While it is impossible to imagine the horrors of this experience against the music you will hear, Ravel noted that each movement was dedicated to the memory of his friends killed in the war – for instance, the lively Rigaudon to a pair of brothers killed in November by the same bomb.
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Jean-Philippe Collard, pianist
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On the outside, a tribute to the French baroque keyboard suite – on the inside, something much deeper - and darker.

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The program opens with Bach's Goldberg Variations, a monumental work that usually closes a concert. It's a set of 30 variations that opens and closes with a gorgeous, slow “Aria” fore and aft. Here are two very different interpretations of the Aria:

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Glenn Gould, recorded in 1981, playing the opening “Aria”


Andras Schiff, recorded live in 2012, playing the “Aria da capo” at the conclusion
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In Bach's day, most works for keyboard were generically for any keyboard instrument – from the “desk-top” clavichord to various types and sizes of harpsichords and even forerunners of the piano as well as the organ – but Bach composed this set of variations specifically for a harpsichord with two manuals.

So, playing it on a piano is already one form of translation, given the differences in touch, pedaling and of course instrumental color between the instruments. Turning it into a work for five wind instruments is only taking it another step further.

I've written two previous posts about The Goldberg Variations which you can read here for more background information – “The Human Side of the Goldberg Variations” and “A Road-Map to the Goldberg Variations.” These were for a piano recital by Matthew Bengtson in 2009, but the information about the piece (and I think most of the video links) would still be the same.

Here are some of those “graphical scores” that might help you visualize how a piece written for keyboard can have different “voices.” This is “counterpoint” made visible. Remember, too, that what is varied here is not the melody (the usual theme) but the bass-line you heard in the Aria over which that beautiful melody flows.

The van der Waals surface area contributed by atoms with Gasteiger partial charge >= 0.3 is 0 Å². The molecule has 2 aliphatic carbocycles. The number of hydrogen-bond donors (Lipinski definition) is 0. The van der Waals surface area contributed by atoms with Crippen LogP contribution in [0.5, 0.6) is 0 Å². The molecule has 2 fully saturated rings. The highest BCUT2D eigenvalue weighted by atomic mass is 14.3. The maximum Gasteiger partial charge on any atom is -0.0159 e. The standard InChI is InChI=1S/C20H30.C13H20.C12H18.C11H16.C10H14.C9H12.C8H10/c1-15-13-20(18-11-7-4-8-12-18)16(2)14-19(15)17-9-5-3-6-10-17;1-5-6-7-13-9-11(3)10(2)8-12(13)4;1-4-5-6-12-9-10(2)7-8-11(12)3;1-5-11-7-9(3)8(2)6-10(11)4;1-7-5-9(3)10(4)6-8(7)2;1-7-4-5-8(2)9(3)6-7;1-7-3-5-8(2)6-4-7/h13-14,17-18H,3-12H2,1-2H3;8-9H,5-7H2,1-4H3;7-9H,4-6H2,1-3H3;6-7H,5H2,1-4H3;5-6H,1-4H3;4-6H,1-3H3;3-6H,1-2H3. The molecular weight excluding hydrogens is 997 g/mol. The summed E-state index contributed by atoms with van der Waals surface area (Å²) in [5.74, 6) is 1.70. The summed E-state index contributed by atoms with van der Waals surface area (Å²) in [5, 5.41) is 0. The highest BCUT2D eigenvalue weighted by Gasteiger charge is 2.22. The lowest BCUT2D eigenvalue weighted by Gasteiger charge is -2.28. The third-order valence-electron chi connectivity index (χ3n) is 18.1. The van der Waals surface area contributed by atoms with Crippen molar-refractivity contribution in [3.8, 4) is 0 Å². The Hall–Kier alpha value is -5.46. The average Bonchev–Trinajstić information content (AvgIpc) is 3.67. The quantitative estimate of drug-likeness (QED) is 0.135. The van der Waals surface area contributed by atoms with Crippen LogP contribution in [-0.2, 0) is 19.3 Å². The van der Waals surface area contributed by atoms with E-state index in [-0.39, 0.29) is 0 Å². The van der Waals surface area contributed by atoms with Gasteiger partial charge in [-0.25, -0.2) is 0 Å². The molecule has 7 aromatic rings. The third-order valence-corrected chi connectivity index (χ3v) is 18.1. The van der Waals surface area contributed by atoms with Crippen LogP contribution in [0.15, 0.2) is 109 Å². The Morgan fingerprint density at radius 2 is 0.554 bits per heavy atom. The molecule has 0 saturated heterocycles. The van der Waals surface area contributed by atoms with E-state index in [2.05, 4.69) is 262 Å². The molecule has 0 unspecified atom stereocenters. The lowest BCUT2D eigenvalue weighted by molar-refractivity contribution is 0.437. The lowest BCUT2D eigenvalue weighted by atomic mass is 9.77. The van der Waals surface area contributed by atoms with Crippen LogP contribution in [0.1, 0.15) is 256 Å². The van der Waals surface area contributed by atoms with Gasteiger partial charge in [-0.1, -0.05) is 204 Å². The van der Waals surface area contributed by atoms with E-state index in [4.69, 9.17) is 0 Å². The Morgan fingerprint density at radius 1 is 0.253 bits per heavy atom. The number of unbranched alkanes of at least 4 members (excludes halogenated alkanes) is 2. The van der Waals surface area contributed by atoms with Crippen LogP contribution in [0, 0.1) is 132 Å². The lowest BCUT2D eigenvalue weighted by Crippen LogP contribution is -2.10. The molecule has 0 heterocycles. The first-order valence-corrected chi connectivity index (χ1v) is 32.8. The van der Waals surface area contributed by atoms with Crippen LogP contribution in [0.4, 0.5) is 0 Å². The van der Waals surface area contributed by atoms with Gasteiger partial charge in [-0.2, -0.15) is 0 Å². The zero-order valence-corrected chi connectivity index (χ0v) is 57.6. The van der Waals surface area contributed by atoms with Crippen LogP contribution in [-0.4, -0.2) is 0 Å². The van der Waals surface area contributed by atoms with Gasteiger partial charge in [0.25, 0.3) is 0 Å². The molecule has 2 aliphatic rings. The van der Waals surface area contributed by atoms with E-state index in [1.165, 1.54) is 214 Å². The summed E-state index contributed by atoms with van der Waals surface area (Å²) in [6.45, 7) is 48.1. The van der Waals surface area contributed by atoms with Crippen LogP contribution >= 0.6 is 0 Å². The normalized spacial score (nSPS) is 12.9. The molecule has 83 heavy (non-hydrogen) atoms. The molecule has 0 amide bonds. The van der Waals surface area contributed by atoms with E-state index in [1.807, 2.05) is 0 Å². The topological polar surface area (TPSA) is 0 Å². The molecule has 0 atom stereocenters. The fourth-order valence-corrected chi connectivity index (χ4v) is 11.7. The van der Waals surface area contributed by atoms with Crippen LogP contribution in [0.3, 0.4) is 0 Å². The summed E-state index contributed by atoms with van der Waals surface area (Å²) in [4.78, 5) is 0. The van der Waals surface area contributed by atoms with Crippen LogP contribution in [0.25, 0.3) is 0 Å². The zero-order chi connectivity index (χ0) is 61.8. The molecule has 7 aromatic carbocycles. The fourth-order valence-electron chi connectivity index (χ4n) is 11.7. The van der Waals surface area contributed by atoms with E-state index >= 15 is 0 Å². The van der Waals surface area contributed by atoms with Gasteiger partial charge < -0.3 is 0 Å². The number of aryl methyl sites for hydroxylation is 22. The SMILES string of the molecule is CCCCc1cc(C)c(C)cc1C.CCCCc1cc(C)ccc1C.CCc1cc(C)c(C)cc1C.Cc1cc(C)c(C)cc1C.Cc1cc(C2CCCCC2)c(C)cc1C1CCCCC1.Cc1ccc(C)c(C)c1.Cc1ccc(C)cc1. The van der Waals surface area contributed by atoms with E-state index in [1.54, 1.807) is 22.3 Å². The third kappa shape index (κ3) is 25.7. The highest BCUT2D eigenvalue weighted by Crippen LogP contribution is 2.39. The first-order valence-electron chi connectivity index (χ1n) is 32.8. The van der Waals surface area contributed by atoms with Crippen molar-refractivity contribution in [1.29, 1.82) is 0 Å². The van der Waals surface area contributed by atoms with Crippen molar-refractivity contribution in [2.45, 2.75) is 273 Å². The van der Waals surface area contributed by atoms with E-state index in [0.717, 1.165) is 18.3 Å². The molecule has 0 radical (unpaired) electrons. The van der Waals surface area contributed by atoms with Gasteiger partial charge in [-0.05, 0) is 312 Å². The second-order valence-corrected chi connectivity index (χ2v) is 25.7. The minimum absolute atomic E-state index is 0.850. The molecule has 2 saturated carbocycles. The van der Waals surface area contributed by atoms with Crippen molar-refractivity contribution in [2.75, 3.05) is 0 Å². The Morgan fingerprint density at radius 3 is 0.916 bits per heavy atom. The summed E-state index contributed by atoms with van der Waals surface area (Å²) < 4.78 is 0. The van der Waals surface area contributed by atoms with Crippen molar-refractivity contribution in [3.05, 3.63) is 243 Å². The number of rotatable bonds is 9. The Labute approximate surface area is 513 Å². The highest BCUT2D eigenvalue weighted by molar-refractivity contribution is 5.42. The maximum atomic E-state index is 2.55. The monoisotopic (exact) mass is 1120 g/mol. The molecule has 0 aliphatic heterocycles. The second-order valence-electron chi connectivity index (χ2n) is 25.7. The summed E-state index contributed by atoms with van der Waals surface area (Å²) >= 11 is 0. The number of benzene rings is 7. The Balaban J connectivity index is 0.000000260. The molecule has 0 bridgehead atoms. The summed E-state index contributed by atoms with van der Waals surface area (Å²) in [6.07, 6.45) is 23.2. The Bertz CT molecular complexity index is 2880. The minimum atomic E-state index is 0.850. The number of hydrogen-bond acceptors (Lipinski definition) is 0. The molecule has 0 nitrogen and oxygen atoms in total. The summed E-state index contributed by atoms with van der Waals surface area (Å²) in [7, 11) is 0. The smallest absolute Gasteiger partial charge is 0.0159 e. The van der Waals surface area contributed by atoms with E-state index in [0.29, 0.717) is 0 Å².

The left and right hand nature of the first variation specifically requires two manuals on the harpsichord: notice how at times they cross over each other.



Here's the first of the canons, Variation #3. Notice how the different melodic lines, represented in different colors, move independently: the canon (the same line played in a second voice at a slight delay) is between the brown line and the green one. Transferring these lines into individual wind instruments is a logical progression.



Here's the 22nd Variation – again, notice how the lines move independently. This is definition of counterpoint and, in this case, move “in imitation.”



The final variation (before the aria returns to conclude the set) is a “quodlibet” (literally, “what you will”) which combines fragments of a number of popular songs of the day playing against each other, all over the “bass-line” that unites the entire set of variations. It sounds simple enough to write – trust me, it's not!



How does this translate for a quintet of reed instruments like Calefax? Here's a brief promo from their recording of the Goldberg Variations with the "Quodlibet":



Here's a preview of a performance they've given with dancers – remember that the initial reason Bach was supposedly asked to write this piece was to help a friend through long sleepless nights – but notice that the instrumentalists, aside from wearing red pajamas, are also playing from memory!